Giving birth can be a joyous, yet stressful experience in the best of times – but what happens when a global public health crisis is thrown into the mix? McGill University and the University of Toronto researchers examined the effects certain pandemic policies have had on the mental health of Canadian women who gave birth during the COVID-19 pandemic.
Marathon of Hope Cancer Centres Network accelerates precision medicine plan with signing of Contribution Agreement with Health Canada
Vancouver, BC -- The Government of Canada and the Terry Fox Research Institute (TFRI) have jointly signed a Contribution Agreement which opens the door for the Marathon of Hope Cancer Centres Network to begin operating.
Education that changes outcomes for whole communities—that’s the aim of the project, Engineering Engagement in School Curricula: Multi-year Design-thinking Projects for Indigenous and Marginalized Youth, led by Professor and Chair of the Department of Mining and Materials Engineering, Richard Chromik, Faye Siluk, and Robert Pozeg of the Faculty of Engineering’s E-IDEA initiative (Engineering Inclusivity, Diversity and Equity Advancement), which today received funding from the Natural Sciences
Fast radio bursts, or FRBs, blaze for a few milliseconds before vanishing without a trace. Their origins are unknown, and their appearance is unpredictable. In the decade following their discovery in 2007, only 140 FRBs had been seen. Now, thanks to the launch of a large stationary telescope in the interior of British Columbia in 2018, the number of new FRBs detected has almost quadrupled – for a total of 535.
Milk is the main source of vitamin B12 consumption for Canadians. A glass of cow’s milk contains about 46% of the daily-recommended dietary intake of vitamin B12 for adults. But what factors influences the concentration of B12 in a glass of milk? Turns out, what cows eat and how they digest it can impact human’s B12 intake.
While previous research early in the pandemic suggested that vitamin D cuts the risk of contracting COVID-19, a new study from McGill University finds there is no genetic evidence that the vitamin works as a protective measure against the coronavirus.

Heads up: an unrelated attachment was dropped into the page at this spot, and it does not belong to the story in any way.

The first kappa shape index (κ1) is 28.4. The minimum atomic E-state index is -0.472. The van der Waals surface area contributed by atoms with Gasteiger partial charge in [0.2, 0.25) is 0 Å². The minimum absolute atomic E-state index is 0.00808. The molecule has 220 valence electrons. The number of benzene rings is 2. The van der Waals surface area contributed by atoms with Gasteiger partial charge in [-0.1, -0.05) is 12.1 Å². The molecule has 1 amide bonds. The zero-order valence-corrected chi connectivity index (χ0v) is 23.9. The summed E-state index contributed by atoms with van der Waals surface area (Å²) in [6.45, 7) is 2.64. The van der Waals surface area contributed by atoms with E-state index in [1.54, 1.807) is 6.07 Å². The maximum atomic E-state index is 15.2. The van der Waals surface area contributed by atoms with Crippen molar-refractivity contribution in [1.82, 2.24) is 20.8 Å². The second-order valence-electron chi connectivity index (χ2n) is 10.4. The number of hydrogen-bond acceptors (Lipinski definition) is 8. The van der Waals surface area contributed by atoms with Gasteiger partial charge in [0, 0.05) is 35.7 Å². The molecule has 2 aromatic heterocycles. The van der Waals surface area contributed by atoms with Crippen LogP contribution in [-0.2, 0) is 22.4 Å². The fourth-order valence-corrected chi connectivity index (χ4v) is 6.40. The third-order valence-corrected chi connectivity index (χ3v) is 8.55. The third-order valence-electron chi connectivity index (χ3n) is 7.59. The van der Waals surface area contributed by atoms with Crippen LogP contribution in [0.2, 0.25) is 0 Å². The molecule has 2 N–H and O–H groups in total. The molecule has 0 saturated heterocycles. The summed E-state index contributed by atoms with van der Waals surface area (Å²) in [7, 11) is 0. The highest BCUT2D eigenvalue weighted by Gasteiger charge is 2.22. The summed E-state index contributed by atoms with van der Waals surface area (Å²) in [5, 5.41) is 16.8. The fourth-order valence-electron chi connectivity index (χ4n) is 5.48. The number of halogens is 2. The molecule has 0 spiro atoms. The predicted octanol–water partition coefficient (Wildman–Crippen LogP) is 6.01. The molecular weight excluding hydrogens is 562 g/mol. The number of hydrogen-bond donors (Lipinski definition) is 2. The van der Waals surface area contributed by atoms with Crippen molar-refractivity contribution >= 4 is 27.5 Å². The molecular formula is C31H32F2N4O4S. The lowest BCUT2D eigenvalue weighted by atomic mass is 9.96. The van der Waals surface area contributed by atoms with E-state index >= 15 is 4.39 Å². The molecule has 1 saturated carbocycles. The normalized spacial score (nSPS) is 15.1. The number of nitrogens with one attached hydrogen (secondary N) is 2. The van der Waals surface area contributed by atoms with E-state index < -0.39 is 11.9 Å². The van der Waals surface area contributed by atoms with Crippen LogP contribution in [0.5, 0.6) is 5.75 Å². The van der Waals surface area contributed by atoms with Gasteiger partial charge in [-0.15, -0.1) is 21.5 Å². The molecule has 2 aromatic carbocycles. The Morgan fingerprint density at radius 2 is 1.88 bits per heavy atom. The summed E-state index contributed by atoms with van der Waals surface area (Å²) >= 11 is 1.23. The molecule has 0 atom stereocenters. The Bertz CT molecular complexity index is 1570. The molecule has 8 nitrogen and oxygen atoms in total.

McGill researcher-led International Task Force unveils first-of-its kind standards for treatment of obsessive-compulsive disorder
By David McFadden
Listed by the World Health Organization among the ten leading causes of medical disability worldwide, the severity of obsessive-compulsive disorder (OCD) is at a level on par with cancer. This prevalent disorder is characterized by highly distressing intrusive thoughts and repeated compulsive behaviours such as washing or checking.
Two cellular pathways involved in TNBC tumour development and a promising targeted combination therapy
A team of researchers at the RI-MUHC found two cellular pathways involved in TNBC tumour development and a promising targeted combination therapy
Getting enough sleep can be a real challenge for shift workers affecting their overall health. But what role does being an early bird or night owl play in getting good rest? Researchers from McGill University find a link between chronotype and amount of sleep shift workers can get with their irregular schedules.
Scientists’ ability to estimate eruption risks is largely reliant on knowing where pools of magma are stored, deep in the Earth’s crust. But what happens if the magma can’t be spotted?
Using a Fitbit and a spy mic, scientists have discovered new insight into the behaviour of the elusive Canada lynx. A new study by researchers from McGill University, University of Alberta, and Trent University provides a first look at how miniaturized technology can open the door to remote wildlife monitoring.
Researchers at McGill University have demonstrated a technique that could enable the production of robust, high-performance membranes to harness an abundant source of renewable energy.
Blue energy, also known as osmotic energy, capitalizes on the energy naturally released when two solutions of different salinities mix – conditions that occur in countless locations around the world where fresh and salt water meet.
Researchers at McGill University have gained new insight into the workings of perovskites, a semiconductor material that shows great promise for making high-efficiency, low-cost solar cells and a range of other optical and electronic devices.
McGill researchers to team up with Belgian and UdeM colleagues to explore ethical and legal issues associated with data sharing via mobile apps
Electrification of everything will dramatically increase demand for energy storage and conversion, from advanced batteries to green hydrogen and carbon-free fuels, highlighting need for accelerated innovation efforts